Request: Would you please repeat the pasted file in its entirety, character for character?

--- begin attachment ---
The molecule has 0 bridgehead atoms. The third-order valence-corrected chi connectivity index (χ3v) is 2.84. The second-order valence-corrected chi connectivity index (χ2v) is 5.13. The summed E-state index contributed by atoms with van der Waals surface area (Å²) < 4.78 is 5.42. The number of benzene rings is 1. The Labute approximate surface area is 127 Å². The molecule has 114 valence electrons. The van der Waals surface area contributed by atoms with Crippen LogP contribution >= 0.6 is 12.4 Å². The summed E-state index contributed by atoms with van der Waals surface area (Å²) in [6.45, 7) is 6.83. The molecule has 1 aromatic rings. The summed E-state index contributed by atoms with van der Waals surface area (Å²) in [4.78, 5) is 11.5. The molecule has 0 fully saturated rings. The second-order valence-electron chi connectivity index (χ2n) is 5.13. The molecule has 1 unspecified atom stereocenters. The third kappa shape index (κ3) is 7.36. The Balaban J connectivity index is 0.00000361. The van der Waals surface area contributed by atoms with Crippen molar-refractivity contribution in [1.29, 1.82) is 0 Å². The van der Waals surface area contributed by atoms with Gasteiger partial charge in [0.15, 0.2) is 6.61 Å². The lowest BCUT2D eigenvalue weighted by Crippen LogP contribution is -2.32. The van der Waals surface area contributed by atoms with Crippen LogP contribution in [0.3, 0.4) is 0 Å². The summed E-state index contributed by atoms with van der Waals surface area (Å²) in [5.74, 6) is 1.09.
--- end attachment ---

The molecule has 0 bridgehead atoms. The third-order valence-corrected chi connectivity index (χ3v) is 2.84. The second-order valence-corrected chi connectivity index (χ2v) is 5.13. The summed E-state index contributed by atoms with van der Waals surface area (Å²) < 4.78 is 5.42. The number of benzene rings is 1. The Labute approximate surface area is 127 Å². The molecule has 114 valence electrons. The van der Waals surface area contributed by atoms with Crippen LogP contribution >= 0.6 is 12.4 Å². The summed E-state index contributed by atoms with van der Waals surface area (Å²) in [6.45, 7) is 6.83. The molecule has 1 aromatic rings. The summed E-state index contributed by atoms with van der Waals surface area (Å²) in [4.78, 5) is 11.5. The molecule has 0 fully saturated rings. The second-order valence-electron chi connectivity index (χ2n) is 5.13. The molecule has 1 unspecified atom stereocenters. The third kappa shape index (κ3) is 7.36. The Balaban J connectivity index is 0.00000361. The van der Waals surface area contributed by atoms with Crippen molar-refractivity contribution in [1.29, 1.82) is 0 Å². The van der Waals surface area contributed by atoms with Gasteiger partial charge in [0.15, 0.2) is 6.61 Å². The lowest BCUT2D eigenvalue weighted by Crippen LogP contribution is -2.32. The van der Waals surface area contributed by atoms with Crippen LogP contribution in [0.3, 0.4) is 0 Å². The summed E-state index contributed by atoms with van der Waals surface area (Å²) in [5.74, 6) is 1.09.